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General Court: never take another puff!

Electronic cigarettes may be the latest method to quit smoking, but in Case T-580/11 the General Court had to review the conflict between two brands protecting original devices for fighting tabacco addiction.

 Alkalon ApS (Denmark) applied for the word sign NICORONO for the following goods in Class 5: ‘Pharmaceutical preparations; medical drugs, pharmaceutical preparations for human use, namely smoking cessation products, plasters’; Class 10: ‘Medical devices for use in connection with smoking cessation’; and Class 30: ‘Chewing gum.

McNeil AB (Sweden), filed a notice of opposition based on the earlier word CTM NICORETTE registered for identical goods in Classes 5, 10 and 30.

The Second Board of Appeal of OHIM annulled the Opposition Division’s decision and rejected the opposition in its entirety. As regard whether there was a likelihood of confusion between the marks at issue, the Board held (i) that the relevant public was composed of professionals and end consumers of pharmaceutical preparations, (ii) that the goods in question were identical, (iii) that having regard to the weak distinctive character of the common element ‘nico’, placed at the beginning of the marks at issue, the attention of the relevant public would be drawn to the end of each of the marks and, finally, (iv) that the visual and phonetic differences between those marks outweighed their similarities. The Board thus held that the marks at issue were not similar and consequently concluded that, even if the earlier mark had enhanced distinctiveness, there was no likelihood of confusion between them. With regard to the reputation of the earlier mark, the Board of Appeal held that, as the marks are not similar, it was not appropriate to apply the provisions of Article 8(5) of Regulation No207/2009, concerning protection of a mark with a reputation.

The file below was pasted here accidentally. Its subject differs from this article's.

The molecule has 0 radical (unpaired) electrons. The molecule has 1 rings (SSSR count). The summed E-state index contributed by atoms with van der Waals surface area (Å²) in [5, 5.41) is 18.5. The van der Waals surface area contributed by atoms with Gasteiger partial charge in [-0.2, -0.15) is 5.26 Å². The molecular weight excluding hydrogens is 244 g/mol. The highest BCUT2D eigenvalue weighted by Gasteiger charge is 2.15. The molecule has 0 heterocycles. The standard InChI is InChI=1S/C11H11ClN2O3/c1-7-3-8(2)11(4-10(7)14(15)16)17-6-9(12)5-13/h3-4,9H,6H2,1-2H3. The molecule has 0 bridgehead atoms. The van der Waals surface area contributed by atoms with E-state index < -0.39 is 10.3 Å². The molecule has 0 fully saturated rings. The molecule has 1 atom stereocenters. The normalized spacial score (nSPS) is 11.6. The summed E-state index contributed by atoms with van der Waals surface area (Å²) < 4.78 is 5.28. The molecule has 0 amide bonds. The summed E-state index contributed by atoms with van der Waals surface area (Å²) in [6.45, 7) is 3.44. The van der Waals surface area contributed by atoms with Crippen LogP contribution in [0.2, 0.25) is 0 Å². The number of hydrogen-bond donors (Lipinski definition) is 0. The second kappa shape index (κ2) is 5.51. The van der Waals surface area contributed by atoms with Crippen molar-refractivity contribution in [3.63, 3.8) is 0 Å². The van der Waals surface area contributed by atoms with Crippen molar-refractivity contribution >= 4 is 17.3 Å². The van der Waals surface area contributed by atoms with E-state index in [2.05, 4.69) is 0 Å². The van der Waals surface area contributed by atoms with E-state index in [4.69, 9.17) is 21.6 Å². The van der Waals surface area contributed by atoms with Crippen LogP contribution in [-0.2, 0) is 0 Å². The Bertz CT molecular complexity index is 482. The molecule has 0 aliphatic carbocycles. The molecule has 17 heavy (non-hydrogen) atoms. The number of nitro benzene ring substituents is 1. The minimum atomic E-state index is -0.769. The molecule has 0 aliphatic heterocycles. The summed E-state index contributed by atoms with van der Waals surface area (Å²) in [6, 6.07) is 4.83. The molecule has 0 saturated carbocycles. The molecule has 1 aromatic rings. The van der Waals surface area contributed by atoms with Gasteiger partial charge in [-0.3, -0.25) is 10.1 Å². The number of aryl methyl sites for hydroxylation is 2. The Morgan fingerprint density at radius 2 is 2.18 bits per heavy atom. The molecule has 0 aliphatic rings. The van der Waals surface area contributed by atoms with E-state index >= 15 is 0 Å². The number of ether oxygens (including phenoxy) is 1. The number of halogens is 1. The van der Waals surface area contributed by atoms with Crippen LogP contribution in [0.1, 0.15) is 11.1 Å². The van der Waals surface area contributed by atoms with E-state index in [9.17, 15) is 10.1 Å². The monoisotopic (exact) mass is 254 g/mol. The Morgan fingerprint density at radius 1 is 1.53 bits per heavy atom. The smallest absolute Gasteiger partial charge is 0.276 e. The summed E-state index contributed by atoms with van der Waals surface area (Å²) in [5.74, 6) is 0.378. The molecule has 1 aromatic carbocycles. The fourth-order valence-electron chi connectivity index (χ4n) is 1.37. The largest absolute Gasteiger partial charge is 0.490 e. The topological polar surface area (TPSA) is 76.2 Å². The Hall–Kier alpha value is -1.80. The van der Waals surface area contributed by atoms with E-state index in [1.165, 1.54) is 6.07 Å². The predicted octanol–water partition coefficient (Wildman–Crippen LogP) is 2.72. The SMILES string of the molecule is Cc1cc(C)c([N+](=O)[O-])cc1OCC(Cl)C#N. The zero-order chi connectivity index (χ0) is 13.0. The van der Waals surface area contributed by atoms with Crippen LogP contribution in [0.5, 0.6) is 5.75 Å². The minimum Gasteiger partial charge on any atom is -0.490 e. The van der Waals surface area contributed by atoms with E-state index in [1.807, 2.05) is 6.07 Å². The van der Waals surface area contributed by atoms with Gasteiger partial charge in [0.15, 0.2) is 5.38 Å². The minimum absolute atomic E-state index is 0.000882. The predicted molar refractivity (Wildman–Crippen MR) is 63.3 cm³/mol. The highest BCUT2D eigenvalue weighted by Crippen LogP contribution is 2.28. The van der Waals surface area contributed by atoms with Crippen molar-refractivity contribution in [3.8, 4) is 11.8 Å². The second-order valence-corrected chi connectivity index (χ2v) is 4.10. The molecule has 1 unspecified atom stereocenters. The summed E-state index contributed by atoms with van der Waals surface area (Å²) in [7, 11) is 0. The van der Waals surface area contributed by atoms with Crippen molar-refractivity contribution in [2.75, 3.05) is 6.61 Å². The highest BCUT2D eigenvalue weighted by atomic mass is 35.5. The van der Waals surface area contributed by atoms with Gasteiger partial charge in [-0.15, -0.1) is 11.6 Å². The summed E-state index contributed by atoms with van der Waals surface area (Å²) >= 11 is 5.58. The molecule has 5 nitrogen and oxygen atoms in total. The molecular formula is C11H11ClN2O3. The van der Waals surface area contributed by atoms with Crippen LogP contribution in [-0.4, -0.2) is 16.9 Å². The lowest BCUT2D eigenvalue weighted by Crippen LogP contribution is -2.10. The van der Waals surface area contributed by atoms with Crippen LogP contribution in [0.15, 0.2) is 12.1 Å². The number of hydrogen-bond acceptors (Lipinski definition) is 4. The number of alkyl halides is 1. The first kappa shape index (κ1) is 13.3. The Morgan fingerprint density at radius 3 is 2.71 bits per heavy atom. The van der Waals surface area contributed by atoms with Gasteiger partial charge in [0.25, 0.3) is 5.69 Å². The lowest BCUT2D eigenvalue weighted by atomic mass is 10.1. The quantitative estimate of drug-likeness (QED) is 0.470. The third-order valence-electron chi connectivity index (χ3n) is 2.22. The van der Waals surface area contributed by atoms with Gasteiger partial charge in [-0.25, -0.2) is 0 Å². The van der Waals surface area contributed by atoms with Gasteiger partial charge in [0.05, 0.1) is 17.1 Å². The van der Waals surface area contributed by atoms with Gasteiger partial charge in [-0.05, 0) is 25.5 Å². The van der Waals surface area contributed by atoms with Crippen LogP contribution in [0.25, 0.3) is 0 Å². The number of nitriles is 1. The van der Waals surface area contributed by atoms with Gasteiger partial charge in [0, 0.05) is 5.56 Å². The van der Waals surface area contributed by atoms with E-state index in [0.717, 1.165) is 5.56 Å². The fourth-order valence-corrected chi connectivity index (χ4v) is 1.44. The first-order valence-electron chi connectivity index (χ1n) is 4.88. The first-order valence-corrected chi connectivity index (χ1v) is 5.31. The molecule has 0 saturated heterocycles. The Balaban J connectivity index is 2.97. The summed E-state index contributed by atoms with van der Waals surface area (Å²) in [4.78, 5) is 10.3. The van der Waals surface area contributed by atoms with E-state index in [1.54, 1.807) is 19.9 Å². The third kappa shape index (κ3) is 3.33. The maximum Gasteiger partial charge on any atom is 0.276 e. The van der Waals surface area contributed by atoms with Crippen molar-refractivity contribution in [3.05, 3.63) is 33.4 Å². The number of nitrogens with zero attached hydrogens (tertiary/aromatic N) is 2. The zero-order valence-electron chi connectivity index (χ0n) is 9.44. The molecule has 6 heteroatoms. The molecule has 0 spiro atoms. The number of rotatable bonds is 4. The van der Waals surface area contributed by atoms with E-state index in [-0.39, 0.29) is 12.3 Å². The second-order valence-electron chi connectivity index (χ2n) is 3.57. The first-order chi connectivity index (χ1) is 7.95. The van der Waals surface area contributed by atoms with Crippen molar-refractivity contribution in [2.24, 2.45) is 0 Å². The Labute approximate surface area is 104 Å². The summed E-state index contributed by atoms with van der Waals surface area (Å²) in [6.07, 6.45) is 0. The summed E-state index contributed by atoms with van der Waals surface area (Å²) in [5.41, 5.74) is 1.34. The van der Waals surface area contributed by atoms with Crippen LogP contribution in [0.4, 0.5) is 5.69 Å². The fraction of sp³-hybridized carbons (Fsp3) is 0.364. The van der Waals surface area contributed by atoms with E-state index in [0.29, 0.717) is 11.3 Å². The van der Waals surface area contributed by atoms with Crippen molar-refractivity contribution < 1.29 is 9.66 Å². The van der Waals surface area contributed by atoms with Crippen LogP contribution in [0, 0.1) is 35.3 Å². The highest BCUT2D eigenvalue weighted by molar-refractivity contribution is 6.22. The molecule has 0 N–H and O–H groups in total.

The General Court annulled the contested decision, finding contrary to the Board of Appeal that the attention of the relevant public will not be drawn to the elements ‘ette’ and ‘ono’, placed at the end of the marks at issue. Despite its weak distinctive character, the element ‘nico’ is likely to attract the attention of the relevant public at least as much as the elements ‘rette’ and ‘rono’ because of its length and position at the beginning of the marks at issue. The marks at issue are conceptually similar, from the point of view of the relevant public, because of the identical element ‘nico’, the only element with a clear and definite conceptual content and thus are overall similar. Therefore, there is a likelihood of confusion according to Article 8(1) b) CTMR.
Posted by: Laetitia Lagarde @ 10.48
Tags: General court, Nicorono, nicorette, chewing gum, smoking, quit,
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